Toller Cranston OMG ... Truly one of a kind.
This interview is not only hilarious, it's thought-provoking. Saw this link in the Battle of the Blades thread in GSD, but this interview seems to deserve it's own thread.
Highlights by Toller:
Opening comeback to the interviewer... "I don't think I can compete with your voice." Then Toller softpedals that astute comment ... "Your voice is very professional."
About having to perform figures in the good old days...
"You had to be like a human compass doing geometry... Only the retarded were good at it." But, but Toller, figures is the reason why the older generation of skaters knew how to use their edges. Well, maybe there's an in-between way to learn proper edge technique without having to be a human compass. Anyhoo, the judges only used that portion of the competition to manipulate scores.
Quoting Sylvia Sweeney, a former Olympic volleyballer:
"'Olympic greatness only really scores points if you use it as a stepping stone to do something else, and better.'" According to Toller, "The high point is the orgasm of standing on top of that podium... then everything goes down from that point."
ITA with this assessment. Winning is a dream, but you have to know how to come back from winning ... and losing. A good example... Michelle Kwan did not win, twice, but she competed and she touched the audience with that unforgettable exhibition in 2002. Then she learned how to come back from disappointing loss, move on and do something different... Whether or not better, she's certainly growing as a person and giving back. I think for some skaters, they do have joy in giving back by teaching, but I guess what Toller means is that if you have nothing else to fall back on, and no other talents beyond skating, and you end up teaching out of necessity rather than desire, then that's not so great. Actually, for athletes and dancers alike, there is no future in what you're doing ... so you have to be prepared to do something else.
Toller admits: "I didn't enjoy the sport at all... a la Andre Agassi, in his book." BTW, I've read Toller's books, and I think they are must-reads for skating fans. As Toller goes on to say, it's really the politics that he found so detrimental and discouraging and unlikeable. "The act of skating was a huge and great pleasure... It's the closest thing to flying."
These are gems:
"The skating world and the politics that are still rife within that world make the whole thing very unpleasant."
"Figure skating is theater of the absurd."
Regarding the effect of the new scoring system on skaters' programs:
"Everything is over-produced and generic."
"Watching the 2010 Olympic Men's free skating was like ripping a scab off a wound." Ohhhh Toller. You guys really have to read Toller's books to get the full understanding of this statement, and feel the pain behind it.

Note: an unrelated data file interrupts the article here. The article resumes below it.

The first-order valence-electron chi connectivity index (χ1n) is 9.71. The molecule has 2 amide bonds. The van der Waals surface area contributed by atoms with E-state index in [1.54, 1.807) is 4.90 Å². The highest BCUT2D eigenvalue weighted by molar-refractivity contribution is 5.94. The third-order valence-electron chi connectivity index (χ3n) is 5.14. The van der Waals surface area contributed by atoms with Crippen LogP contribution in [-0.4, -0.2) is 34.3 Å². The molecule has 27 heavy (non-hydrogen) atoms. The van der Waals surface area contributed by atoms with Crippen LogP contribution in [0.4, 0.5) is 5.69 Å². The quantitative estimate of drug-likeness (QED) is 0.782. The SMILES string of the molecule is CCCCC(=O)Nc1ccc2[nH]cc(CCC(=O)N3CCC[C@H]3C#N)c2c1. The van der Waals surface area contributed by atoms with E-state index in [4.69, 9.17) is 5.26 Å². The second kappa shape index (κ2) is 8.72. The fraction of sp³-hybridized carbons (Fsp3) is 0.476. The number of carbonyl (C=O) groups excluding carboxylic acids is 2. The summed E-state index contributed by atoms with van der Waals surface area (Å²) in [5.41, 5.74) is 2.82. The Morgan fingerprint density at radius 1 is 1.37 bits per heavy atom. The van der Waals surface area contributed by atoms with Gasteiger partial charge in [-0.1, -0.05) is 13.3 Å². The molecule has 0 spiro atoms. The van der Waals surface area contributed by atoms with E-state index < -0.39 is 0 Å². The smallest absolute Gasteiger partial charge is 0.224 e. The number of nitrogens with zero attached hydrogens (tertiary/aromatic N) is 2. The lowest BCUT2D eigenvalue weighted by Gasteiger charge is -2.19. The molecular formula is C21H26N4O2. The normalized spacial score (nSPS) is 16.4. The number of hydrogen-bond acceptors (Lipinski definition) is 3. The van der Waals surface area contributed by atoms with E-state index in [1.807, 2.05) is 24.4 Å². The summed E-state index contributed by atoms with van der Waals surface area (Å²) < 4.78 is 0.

Toller apparently doesn't watch much figure skating these days and he seems kind of removed from fs world ... kind of kicking and screaming being brought back into it... likely due to all the emotions and experiences he went through, as described in his books. His comments on Elvis, Lysacek, Weir and Plushenko are fascinating. Wish he'd commented on Takahashi too. Toller probably keeps up more with what's going on with Canadian skaters.
Toller said he was happy for Lysacek when he won, and he was upset about Elvis' commments afterward (this not in the interview but quoted in a related Toronto Sun article). However, Toller had this to say about Lysacek's performance: "He was like a cat hanging on a tin roof... I didn't enjoy watching. He was under great tension."
On Plushenko's performance: "In the first minute, I thought he'd won...it was great skating. But then he too became like a cat hanging on a tin roof.. At the end, he melted into a Chippendale boy. I thought something is wrong here, because it's not Olympic."
On Johnny Weir (who it seems Toller has not seen much of his skating, nor that of most skaters from this recent generation for that matter): "The problem that bothered me the most was the other American boy who wore the crown of roses..." long pause here... "and who everyone knows is a raving homosexual... He skated well, skated clean... and dropped from 5th to 7th by skating cleanly." Actually Johnny went from 6th to 6th, with two beautifully skated and technically proficient programs. Johnny's results were pure politics, and the spectacle probably brought up bad memories for Toller.
I don't think Toller was being mean when he referred to Johnny as "a raving homosexual." Perhaps it was a kind of reflection that might not be readily understood ... Toller was perhaps reflecting that being "a raving homosexual" is not acceptable in fs... "as everyone knows." Even though it might seem as if Toller was being derogatory. Again, read Toller's books... he details his own love affairs, so if he is not himself out as a homosexual, he may at the least be bisexual. None of this matters truthfully, or should, as like Johnny has said... "Who I sleep with doesn't define me." Unfortunately, in the world of figure skating, you must project "manliness" and at the least publicly exhibit a "generic" facade ... and don't respond to interviewers who ask you questions about being gay in the sport of figure skating. That is, unless you are John Curry with Olympic gold medal in hand at press conference.